Trawling the bay for streams of data


A technology project in Galway is set to benefit tourism, climate research, fishing and the environment, writes KARLIN LILLINGTON

AS A fisherman miles off the coast of Galway hauls in his nets and assesses his catch, he pulls out a mobile phone and sends off a quick text before getting back to work. Back on shore, a Galway chef planning her daily menu checks a website.

At a glance, she sees the fisherman’s take, decides on the evening’s fish entrees and contacts him to buy directly. She gets the fish at a better price than buying at the docks, while the fisherman pockets a better margin.

That’s just one of the many practical uses of a major collaborative pilot scheme on Galway Bay called SmartBay, which is using a range of technologies to produce and collate useful marine and coastal data for businesses, researchers, local authorities and beachgoers. The project could benefit aquaculture, tourism, climate research, fishing and the environment.

“SmartBay is really moving us into the age where people can look at very complicated data sets in the way they’d like,” says Robert McCarthy, IBM innovative environmental solutions manager, working out of its Dublin Innovation Centre.

IBM is one of the key partners in the Marine Institute-driven project, which draws in data from everything from sensors attached to anchored buoys out on the bay, to weather gauges, to simple text messages from fisherman about their catch or boaters regarding potentially dangerous floating objects.

Other contributors to the project include Galway Bay’s harbourmaster and commercial fishermen, Bord Iascaigh Mhara, the Environmental Protection Agency, the Irish Water Safety Council, the Hydraulics Maritime Research Centre at University College Cork, and the IDA. Dublin City University, University College Dublin and the Tyndall National Institute in Cork are also involved, working to develop smarter water management systems.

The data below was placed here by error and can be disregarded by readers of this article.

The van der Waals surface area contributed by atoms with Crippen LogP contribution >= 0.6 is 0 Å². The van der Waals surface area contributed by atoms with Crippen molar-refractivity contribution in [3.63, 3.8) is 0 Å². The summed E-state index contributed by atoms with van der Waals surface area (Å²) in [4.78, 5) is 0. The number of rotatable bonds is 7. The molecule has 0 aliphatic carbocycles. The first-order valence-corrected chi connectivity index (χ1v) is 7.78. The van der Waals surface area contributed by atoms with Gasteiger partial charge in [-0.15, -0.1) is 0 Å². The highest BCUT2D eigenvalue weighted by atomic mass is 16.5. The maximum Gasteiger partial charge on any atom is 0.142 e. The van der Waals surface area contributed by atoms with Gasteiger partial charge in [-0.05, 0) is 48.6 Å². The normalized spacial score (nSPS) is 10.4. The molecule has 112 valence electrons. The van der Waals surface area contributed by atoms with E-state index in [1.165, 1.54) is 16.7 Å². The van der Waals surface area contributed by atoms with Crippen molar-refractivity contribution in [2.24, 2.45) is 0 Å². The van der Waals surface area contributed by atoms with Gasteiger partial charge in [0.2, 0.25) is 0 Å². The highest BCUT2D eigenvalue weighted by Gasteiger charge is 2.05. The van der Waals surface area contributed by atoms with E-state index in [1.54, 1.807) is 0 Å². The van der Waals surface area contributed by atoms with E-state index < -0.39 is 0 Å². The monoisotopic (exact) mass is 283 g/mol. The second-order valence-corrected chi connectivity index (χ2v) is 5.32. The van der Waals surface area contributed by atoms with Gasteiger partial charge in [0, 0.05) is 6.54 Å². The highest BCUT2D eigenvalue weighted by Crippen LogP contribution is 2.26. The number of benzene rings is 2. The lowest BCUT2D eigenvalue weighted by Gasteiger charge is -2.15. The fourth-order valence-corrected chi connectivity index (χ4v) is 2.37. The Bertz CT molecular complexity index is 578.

“We’re bringing together many data streams,” notes McCarthy. Sophisticated sensors attached to devices that read oceanographic data such as climate, wave and tide activity and upload data directly, 24 hours a day to the internet, are a basic part of the SmartBay initiative.

But these all generate large amounts of data, he notes, which could take hours of analysis on standalone computing systems. With SmartBay, data streams are analysed and interpreted rapidly on the fly using IBM-developed technology, over a large distributed network of computers – a “cloud computing” approach where vast amounts of data can be divided among computers based at data centres around the globe.

The data is then made available at a portal site to users in a range of easily interpreted formats, including graphs, lists and pie charts.

The portal offers over a dozen “widgets” – small software programmes that present different types of data in different ways – that a user can pick and choose from to access the information they wish. Users can also drill down into data sets to get more complex information, which is particularly useful for researchers.

“We said, is there some way we can link all this stuff up and then build a portal in the way that suits them, so that the data becomes intelligent for them,” McCarthy says. One idea was to add in an alerts system that can notify users when certain events occur. For example, a real-time alert could be sent to Galway’s harbourmaster if water levels start to rise, indicating a potential flood.

The system could also be used by a family trying to decide whether to head to the beach for an outing. A quick check could determine which beaches have a blue flag rating, whether a lifeguard is on duty, and if the weather at the coast warrants a trip there. Fishermen are already contributing to boating safety through a SmartBay application that lets them text in the co-ordinates and details about floating objects that could be hazardous to boats.

IBM got involved because it recognised the value of pulling together related sets of complex data and presenting them in useful ways to a variety of users, says McCarthy, and also because the project allows it to try out potential applications and services.

The SmartBay project is one of the first to emerge as part of IBM’s Centre of Excellence for Water Management, established in Dublin last summer. The concept was initially one of the ideas that came out of a 2006 IBM “idea jam” – a massive online brainstorming session done using social networking technologies for thousands of participants, which has become an annual IBM event.

“We wanted to do something interesting for IBM, but also Ireland Inc,” he says. “We didn’t want to go out there and just do a technology push, saying ‘here’s the products and services we have and here’s how to use them’.”

The partners seem happy with the results from the pilot and the Marine Institute hopes to expand the pilot into a full-fledged national project.